"Welcome back my friends to the show that never ends
We're so glad you could attend, come inside, come inside
There behind a glass stands a real blade of grass
Be careful as you pass, move along, move along."
It's Cabinet of Curiosities (1st Impression, part 2 version), the blog carnival that celebrates the sideshow barker in all of us. Who better to raise the curtain on this installment than Charles Wilson Peale, whose 1822 self-portrait "The Artist in his Museum" appears at left (courtesy collection of the Pennsylvania Academy of Fine Arts)? The Peale Museum was a wunderkammer of the first order, and its famous mastodon skeleton can be seen looming in the shadows behind the curtain. Peale financed scientific expeditions to collect natural history specimens for his marvelous museum, which was eventually sold to P.T. Barnum and fellow showman Moses Kimbell, who had previously collaborated to exploit "a curiosity supposed to be a mermaid" but which was in fact a clever fake.
Still, it's all just pheasants under glass and other odd meaningless bits without storytellers to animate and give them significance, as The Human Imprint notes in this post about a museum display on Native American storytelling. She muses; "So who are our storytellers today? Who will pass our heritage from generation to generation? We may not get others to gather around us literally any more, but can we do it virtually?" That's as good a raison d'être for why I blog and for this carnival as any I can think of.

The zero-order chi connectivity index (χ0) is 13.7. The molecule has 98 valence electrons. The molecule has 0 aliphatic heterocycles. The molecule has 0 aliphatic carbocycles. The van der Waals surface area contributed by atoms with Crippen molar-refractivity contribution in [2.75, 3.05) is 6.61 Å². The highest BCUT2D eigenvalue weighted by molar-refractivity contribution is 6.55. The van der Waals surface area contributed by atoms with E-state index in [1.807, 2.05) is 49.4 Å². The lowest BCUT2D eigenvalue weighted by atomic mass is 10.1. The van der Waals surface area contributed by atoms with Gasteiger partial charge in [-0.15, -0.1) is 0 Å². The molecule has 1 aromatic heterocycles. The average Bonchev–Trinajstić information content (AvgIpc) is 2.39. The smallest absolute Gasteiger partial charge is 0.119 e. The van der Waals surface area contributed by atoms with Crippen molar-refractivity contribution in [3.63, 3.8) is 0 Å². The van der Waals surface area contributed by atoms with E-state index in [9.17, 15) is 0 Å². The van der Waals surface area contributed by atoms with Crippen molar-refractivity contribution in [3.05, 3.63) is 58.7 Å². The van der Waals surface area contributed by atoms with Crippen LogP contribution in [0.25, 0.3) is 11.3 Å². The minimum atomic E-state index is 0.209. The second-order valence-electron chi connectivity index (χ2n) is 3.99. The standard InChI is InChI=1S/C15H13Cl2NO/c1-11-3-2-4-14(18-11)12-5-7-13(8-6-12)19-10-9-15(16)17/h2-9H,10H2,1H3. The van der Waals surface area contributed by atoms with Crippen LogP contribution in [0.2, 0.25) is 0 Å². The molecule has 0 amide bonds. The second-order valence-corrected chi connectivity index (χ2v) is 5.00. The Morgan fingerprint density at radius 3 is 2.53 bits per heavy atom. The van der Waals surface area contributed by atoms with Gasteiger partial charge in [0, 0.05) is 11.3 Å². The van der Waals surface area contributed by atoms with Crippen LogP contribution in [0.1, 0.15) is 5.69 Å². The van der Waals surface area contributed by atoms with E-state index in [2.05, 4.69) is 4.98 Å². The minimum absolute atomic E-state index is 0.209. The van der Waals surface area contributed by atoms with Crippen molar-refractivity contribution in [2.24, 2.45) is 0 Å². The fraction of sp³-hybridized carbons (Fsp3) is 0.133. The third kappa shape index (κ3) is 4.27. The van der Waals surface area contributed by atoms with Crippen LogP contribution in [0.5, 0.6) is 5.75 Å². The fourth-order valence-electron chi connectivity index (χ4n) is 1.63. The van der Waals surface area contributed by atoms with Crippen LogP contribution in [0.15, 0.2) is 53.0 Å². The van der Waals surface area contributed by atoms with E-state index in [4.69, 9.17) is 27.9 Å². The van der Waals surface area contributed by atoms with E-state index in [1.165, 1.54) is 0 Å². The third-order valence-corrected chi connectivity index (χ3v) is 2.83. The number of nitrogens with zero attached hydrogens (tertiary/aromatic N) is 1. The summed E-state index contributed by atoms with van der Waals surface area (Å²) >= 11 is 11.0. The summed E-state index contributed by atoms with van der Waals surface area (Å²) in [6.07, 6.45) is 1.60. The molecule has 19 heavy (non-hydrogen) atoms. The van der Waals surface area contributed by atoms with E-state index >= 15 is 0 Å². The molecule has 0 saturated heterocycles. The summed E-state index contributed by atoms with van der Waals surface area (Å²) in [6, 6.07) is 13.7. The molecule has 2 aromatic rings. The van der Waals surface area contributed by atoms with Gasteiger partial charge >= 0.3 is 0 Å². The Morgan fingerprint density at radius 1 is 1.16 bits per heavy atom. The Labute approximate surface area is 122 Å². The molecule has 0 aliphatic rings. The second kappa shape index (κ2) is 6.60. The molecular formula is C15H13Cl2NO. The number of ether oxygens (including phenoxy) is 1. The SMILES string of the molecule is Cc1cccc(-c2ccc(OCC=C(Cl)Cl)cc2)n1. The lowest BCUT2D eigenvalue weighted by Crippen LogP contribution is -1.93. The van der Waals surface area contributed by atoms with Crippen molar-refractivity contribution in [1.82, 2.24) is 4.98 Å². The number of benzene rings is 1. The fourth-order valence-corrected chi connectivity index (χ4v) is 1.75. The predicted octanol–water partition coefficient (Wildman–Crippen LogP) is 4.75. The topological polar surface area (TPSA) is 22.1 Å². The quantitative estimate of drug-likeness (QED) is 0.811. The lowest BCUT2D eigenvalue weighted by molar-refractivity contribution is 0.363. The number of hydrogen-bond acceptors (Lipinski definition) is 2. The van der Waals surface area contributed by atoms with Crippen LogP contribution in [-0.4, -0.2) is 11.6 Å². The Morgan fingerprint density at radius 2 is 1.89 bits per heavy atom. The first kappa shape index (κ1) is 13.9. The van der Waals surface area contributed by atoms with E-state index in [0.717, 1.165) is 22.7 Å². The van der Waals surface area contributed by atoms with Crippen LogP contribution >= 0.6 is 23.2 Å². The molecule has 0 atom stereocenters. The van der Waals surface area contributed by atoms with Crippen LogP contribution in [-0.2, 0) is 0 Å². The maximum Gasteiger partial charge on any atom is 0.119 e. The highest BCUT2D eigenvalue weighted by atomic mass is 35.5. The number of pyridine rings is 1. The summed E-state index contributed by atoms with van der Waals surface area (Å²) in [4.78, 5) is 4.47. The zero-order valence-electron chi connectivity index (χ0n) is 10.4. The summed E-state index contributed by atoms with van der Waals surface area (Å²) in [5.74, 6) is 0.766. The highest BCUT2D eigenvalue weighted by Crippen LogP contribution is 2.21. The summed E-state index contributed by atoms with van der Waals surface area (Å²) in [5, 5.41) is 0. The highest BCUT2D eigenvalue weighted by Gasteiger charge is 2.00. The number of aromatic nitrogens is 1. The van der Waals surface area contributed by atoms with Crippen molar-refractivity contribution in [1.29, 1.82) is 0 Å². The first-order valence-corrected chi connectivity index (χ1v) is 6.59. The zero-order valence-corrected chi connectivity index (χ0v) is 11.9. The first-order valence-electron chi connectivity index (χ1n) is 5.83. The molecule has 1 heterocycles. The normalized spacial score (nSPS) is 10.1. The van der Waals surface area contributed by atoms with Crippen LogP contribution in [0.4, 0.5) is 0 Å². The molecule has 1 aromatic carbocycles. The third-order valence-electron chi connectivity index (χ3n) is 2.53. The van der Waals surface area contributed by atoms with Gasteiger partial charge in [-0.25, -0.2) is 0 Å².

The objects in a curiosity cabinet often defy easy categorization while inviting viewers to make what associations they may among seemingly unrelated things. Janice of the blog Cow Hampshire shares the strange story of a an early nineteenth century court case "relative to the question whether a whale is a fish" and the disdain that the New-Hampshire Gazette heaped upon the verdict that a whale is not, but its oil is. One wonders if the learned men who investigated this vexing taxonomic conundrum in 1819 might have taken a page or two from the wise Sir Bedevere: Monty Python and the Holy Grail, Scene 5:
VILLAGER #1: We have found a witch. May we burn her?
CROWD: Burn her! Burn! Burn her! Burn her!
BEDEVERE: How do you know she is a witch?
VILLAGER #2: She looks like one.
CROWD: Right! Yeah! Yeah!
BEDEVERE: Bring her forward.
WITCH: I'm not a witch. I'm not a witch.
BEDEVERE: Uh, but you are dressed as one.
WITCH: They dressed me up like this.
CROWD: Augh, we didn't! We didn't...
WITCH: And this isn't my nose. It's a false one.
VILLAGER #1: Well, we did do the nose.
BEDEVERE: The nose?
VILLAGER #1: And the hat, but she is a witch!
VILLAGER #2: Yeah!
CROWD: We burn her! Right! Yeaaah! Yeaah!
"A cabinet of wondrous curios
A delightful collection
Lying, seeming unconnected
Next to each other
Permitting the mind to
Wander to faraway places..."
Meanwhile, Bioephemera, a connoisseur of curiosity cabinetry, points the way to purveyors of winged cats and other vintage taxidermy ephemera. No jackalopes need apply. This blog may well be the mother load of wonder cabinets, with a whole archive dedicated to the subject. Rather than plucking posts from this trove for successive carnivals, why not indulge yourselves now?
"I didn't always have a love of dolls, especially the female type, but those in the picture...have special meaning to me. They are six of the over 100 dolls my mother had at her house in New York. I remember, not fondly however, sleeping in my former bedroom, which had become the guest room and more akin to It's A Small World, and it was downright creepy. Imagine falling asleep with over 200 eyes staring down at you, waiting, waiting . . ."
Matt Andrade of Jerub-Baal Blog sends along a post from this December 8th offering a fabulous look at his own curiosity cabinet, and describes its evolution over time and the significance of each wondrous relic.